A Wid­ow’s Tale

Dina Bar-Tov
  • Review
By – December 16, 2011
Few reb­bet­zins write mem­oirs, pos­si­bly because they are very busy peo­ple. Dina Bar-Tov, the wid­ow of a rab­bi from Mon­sey, New York, has tak­en the time to write about her efforts to cre­ate a new life for her­self after her husband’s sud­den death. Through her eyes we learn about the numb­ness asso­ci­at­ed with the ini­tial shock of the loss, the chi­canery engaged in by some fam­i­ly mem­bers and con­gre­gants to whom she turns for help to attain finan­cial secu­ri­ty, and her strug­gle to achieve per­son­al and finan­cial equi­lib­ri­um. What is very spe­cial about Dina’s tale is that she is the moth­er of nine chil­dren, is a fer­vent­ly reli­gious reb­bet­zin, and is com­mit­ted to meet­ing her next bersh­ert, i.e. her prov­i­den­tial­ly decreed spouse. These aspects of her life make A Widow’s Tale unique. Nev­er­the­less, the process of griev­ing she describes will res­onate with wid­ows and wid­ow­ers. One dis­con­cert­ing aspect of the tale” is that the read­er is nev­er informed as to who and what is fic­tion­al­ized to pro­tect the con­fi­den­tial­i­ty of those men­tioned in the book.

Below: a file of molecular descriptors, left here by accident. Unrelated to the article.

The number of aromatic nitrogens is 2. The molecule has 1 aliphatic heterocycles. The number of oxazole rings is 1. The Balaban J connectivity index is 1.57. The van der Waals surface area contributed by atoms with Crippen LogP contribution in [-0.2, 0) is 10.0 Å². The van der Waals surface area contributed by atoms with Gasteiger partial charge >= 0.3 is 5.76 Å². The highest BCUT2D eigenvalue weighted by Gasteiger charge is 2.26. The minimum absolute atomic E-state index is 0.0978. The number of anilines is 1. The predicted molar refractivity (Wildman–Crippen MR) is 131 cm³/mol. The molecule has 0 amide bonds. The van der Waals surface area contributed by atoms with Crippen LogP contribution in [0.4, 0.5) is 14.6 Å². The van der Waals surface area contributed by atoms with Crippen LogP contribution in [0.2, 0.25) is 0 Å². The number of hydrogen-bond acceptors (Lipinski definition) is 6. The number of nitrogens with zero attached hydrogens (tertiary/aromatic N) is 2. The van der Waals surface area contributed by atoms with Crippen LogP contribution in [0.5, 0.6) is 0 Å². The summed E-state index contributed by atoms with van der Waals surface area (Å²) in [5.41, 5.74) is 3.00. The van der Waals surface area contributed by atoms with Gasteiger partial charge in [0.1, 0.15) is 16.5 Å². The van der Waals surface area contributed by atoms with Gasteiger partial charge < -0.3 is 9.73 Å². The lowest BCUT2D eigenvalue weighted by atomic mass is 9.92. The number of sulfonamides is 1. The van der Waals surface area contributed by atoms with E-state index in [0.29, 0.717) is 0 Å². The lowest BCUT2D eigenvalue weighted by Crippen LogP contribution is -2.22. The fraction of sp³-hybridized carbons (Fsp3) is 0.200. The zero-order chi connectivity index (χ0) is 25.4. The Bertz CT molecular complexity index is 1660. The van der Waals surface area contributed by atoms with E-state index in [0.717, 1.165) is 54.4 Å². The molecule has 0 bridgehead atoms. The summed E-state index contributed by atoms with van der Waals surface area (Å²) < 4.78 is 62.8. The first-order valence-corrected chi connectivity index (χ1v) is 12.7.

Car­ol Poll, Ph.D., is the retired Chair of the Social Sci­ences Depart­ment and Pro­fes­sor of Soci­ol­o­gy at the Fash­ion Insti­tute of Tech­nol­o­gy of the State Uni­ver­si­ty of New York. Her areas of inter­est include the soci­ol­o­gy of race and eth­nic rela­tions, the soci­ol­o­gy of mar­riage, fam­i­ly and gen­der roles and the soci­ol­o­gy of Jews.

Discussion Questions